Thursday, March 22, 2018

Leptirica (1973)

A small farming village in Yugoslavia is rocked by a series of murders at the local mill, and the locals are convinced it's the doing of a vampire. Meanwhile, young lovers Strahinja and Radojka wish to get married, but her guardian won't accept it due to Strahinja's low station in life. After the fourth worker at the mill is found dead, Strahinja is hired for the job, and he hopes taking it will impress Radojka's guardian...

Described as one of the scariest movies ever made in its former home country of origin Yugoslavia, the 1973 TV production Leptirica is a movie I went in to with reasonable expectations, as I knew it probably wouldn't live up to the hype from that description. I also braced myself in-case the movie might lose something in translation for those who haven't grown up in a rural Slavic environment. As for whether it does or not, I suppose it depends. I grew up in a country-ish area (only and hour and a half from the nearest city, so quite urban, really), so I could put myself in the characters' shoes to an extent, but I also don't live in beautiful pastoral Serbia, so...

The plot is decent, feeling like an old fairy tale at times. There are elements of local folklore here, such as the inclusion of Sava Savanović, and the story as a whole is based on a novel from the 19th century, called After 90 Years.

Sadly I found Leptirica to be a bit boring. Not terribly so, but for a lot of its brief runtime it just wasn't grabbing me. Making this worse is how much time goes by without any scary scenes. We also don't really get any insight into the villainous vampire. They're just evil because, and never even say a word, disappearing in fact to give way to another vampire that they presumably sired.

Something that endeared me to the story was the actions of the supporting characters. The superstitious townsfolk are dismayed at the continued deaths of those who work at the mill, and hire Strahinja for the job, seeing him as a bit of a patsy they can goad into taking the job with honeyed words convincing him it'll be good. When he ends up surviving the ordeal, these guys now have an abiding respect for Strahinja, now seeing him as a hero, and supporting his romance with Radojka, even helping him elope with her to be married! They started out as somewhat manipulative dicks to him, but I liked how much they genuinely come around and help him out. A shame then that the movie has such a downer ending, but oh well, you can't have everything.

The climax unfortunately came across more silly than scary. It reminded me a bit of that section from the tales of Sinbad, with the little old man who jumped on people's necks and strangled them to death, except here there's less choking and more of what resembles a piggyback ride. Nothing that happens seems to make a whole let of sense, either, and the uncle and whatever he was plotting seems to have been forgotten. All of this ultimately takes the wind out from the sails of an already underwhelming experience.

Sounding like a cross between a kookaburra and a chimpanzee, the howl of the vampire wasn't 100% percent chilling to me, but it is a bit spooky how even in broad daylight the characters can hear this unsettling wailing coming from an unknown place, signalling the presence of a malignant evil somewhere closeby. It'd be especially creepy for those who live in the great outdoors, and often hear the sounds of unknown animals.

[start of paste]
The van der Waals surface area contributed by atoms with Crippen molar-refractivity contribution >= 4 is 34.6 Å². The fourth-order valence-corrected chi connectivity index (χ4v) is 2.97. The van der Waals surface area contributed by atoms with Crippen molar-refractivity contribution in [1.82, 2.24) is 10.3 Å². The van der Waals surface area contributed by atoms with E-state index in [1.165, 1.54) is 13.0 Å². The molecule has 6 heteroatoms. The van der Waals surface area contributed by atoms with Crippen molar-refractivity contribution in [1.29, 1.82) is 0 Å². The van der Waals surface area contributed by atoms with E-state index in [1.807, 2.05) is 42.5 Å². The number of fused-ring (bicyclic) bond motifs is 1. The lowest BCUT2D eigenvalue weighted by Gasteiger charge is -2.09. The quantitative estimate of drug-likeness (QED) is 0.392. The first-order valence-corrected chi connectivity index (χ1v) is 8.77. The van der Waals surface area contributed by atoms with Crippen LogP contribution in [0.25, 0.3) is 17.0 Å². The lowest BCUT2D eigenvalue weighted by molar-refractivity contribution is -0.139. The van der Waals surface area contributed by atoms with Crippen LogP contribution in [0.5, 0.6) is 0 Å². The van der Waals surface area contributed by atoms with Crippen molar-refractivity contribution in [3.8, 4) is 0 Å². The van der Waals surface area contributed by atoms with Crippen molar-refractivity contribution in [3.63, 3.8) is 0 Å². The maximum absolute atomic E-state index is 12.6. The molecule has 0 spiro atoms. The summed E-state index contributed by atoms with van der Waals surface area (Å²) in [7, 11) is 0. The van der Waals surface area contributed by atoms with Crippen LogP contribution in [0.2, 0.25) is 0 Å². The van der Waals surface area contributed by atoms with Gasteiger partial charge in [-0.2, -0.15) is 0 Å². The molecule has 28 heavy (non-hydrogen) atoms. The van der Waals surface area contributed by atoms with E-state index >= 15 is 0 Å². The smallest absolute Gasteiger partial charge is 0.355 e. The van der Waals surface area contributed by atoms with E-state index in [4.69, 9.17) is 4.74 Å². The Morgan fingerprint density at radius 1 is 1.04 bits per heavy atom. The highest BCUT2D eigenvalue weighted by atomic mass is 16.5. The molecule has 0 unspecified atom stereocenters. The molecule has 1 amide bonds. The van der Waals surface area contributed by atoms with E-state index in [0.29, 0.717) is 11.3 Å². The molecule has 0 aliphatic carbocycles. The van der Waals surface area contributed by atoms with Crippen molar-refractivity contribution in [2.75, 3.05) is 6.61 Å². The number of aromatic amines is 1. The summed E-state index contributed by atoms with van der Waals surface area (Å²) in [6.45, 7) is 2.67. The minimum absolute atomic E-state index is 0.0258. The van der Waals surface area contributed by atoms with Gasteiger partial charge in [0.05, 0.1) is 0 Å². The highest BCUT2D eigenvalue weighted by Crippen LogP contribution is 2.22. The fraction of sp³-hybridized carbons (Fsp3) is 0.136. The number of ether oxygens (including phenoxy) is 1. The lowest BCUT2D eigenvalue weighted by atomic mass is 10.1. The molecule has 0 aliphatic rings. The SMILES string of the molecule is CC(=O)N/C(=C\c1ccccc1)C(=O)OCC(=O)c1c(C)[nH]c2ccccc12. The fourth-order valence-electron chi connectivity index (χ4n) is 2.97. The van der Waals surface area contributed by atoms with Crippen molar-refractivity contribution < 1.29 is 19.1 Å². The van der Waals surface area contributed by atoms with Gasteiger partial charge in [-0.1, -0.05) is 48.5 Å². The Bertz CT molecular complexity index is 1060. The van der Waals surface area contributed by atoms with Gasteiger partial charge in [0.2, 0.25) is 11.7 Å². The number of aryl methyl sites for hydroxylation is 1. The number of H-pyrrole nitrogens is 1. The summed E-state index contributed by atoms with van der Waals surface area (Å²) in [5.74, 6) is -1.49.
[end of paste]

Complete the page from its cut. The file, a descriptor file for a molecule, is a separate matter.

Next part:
The effects in Leptirica are mixed. We don't get a good look at the vampire early on, but what we do see is effective, showing just enough to leave you wondering. When we do see one in full, it's good! The teeth look great, while the charred-looking furry skin is a nice touch. They also complimented the clean whiteness of the fangs.

There's very little violence on display, but what there is is great, such as an impalement wound near the end. It looked very impressive, especially given what the budget for this must've been. Another effect I felt was really well-handled was the one at the ending. Working with animals can be tricky, but insects are even trickier, so the fact that the final shot works as well as it does speaks well to the skills of the filmmakers. Less convincing though is that none of the scenes taking place at night-time actually seem to be filmed at night. I guess the director was worried that things would be too hard to make out if he shot in darkness, which I get, but I wish they would've waited at least a little longer before hitting record.

I'm not totally sure how the acting was, but I liked the characters nonetheless, as well as the performers behind them. Petar Božović did well as the simple lead, while Mirjana Nikolić has an air of radiant beauty to her, and terror later on.

One bit of gloomy trivia related to the movie is that a Macedonian man reportedly had a heart attack during/after watching this movie! I imagine they were already a ticking time bomb, and watching a horror movie is what set them off, but this movie is so slow-moving in the scary department that it's almost leisurely at times, so it seems odd it would be a factor in such a reaction. More than likely is that the guy would've suffered the heart attack even if he was at a screening for a romantic comedy, and it's just that he was watching a horror movie that made the event seem more morbid than it actually was. Whatever the case, this caused a bit of a stir back then, with the authorities not looking kindly upon the movie, and that's perhaps why it to date doesn't seem to have an official DVD release.

Leptirica is a mixed film, but by no means bad. As an example of Serbian/Slavic filmmaking, and their take on the horror genre, it's worth checking out. It's simple, but delivers on quite a bit, even if I felt the movie as a whole wasn't the best...

No comments:

Post a Comment